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A citrate anticoagulant is used to thin the blood and prevent clotting. Unlike many anticoagulants, citrate anticoagulants cannot be administered directly to a patient, though they may enter a patient's body when mixed with blood given as a transfusion. The primary use for this type of anticoagulant is to prevent clots in blood that is being held in test tubes or transfusion bags. By binding to calcium, which is a mineral required for the thrombin cascade, citrate anticoagulants stop blood clots from forming. The thrombin cascade is a series of chemical interactions that cause a blood clot to form.
Administering citrate anticoagulants directly to a patient can pose a serious health risk, so they are only used to prevent blood clots that are outside the body. A filter installed in blood transfusion bags removes some of the calcium citrate molecules from the blood before it reaches the patient. Though not all of the anticoagulant is removed, the amount remaining is usually not enough to significantly thin the patient's blood. Patients suffering from some types of organ failure, however, such as liver failure, may be at risk of severe bleeding if given a transfusion of blood that has been treated with a citrate anticoagulant.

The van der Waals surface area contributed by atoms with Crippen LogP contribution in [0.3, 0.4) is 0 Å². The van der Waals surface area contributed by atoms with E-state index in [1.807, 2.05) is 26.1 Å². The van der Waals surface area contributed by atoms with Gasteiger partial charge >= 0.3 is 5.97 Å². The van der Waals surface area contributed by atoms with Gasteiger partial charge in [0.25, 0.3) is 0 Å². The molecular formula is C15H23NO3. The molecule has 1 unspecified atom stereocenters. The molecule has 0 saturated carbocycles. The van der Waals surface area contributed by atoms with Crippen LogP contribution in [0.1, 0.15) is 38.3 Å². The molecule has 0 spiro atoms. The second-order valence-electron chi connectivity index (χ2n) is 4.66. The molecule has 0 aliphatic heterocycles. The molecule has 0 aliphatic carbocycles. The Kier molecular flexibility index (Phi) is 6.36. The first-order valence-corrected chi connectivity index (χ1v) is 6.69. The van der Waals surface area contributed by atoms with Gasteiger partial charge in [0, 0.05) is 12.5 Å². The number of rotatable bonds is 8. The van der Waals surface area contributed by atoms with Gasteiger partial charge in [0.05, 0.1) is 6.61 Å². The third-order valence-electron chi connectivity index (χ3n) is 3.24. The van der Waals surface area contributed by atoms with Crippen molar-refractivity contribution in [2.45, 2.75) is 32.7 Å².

Two types of citrate anticoagulant are available. One is called anticoagulant acid citrate dextrose. This compound contains citric acid, trisodium citrate, and dextrose. Trisodium citrate acts as an anticoagulant, while the citric acid is used to ensure that the blood is at the proper pH. The dextrose in this mixture is useful as a source of energy and also helps keep red blood cells from breaking down. Variations of this compound may include phosphate, to improve the shelf-life of blood, or adenine, to help keep adenosine triphosphate (ATP) levels high.
The other type of citrate anticoagulant is called anticoagulant sodium citrate. This compound uses sodium citrate for its capacity to interfere with thrombosis. It is used when collecting plasma, the liquid in which blood cells are suspended. Sodium citrate helps to keep the blood thin while the plasma is extracted, before the cells and other solid components are returned to the donor.
What I fail to understand in this is, though both citrate anticoagulation procedures are well accepted, who decides which procedure to go with? Is it possible to go with 4 percent TSC as an anticoagulant, and the only reason for the addition of dextrose is to compensate for the glucose loss, then dextrose if required can be given by a different line?
Moreover, if dextrose is already present in the dilution fluid, then why add additional dextrose? The cost of therapy will only increase. Why can't we just use 4 percent TSC in WFI straight away?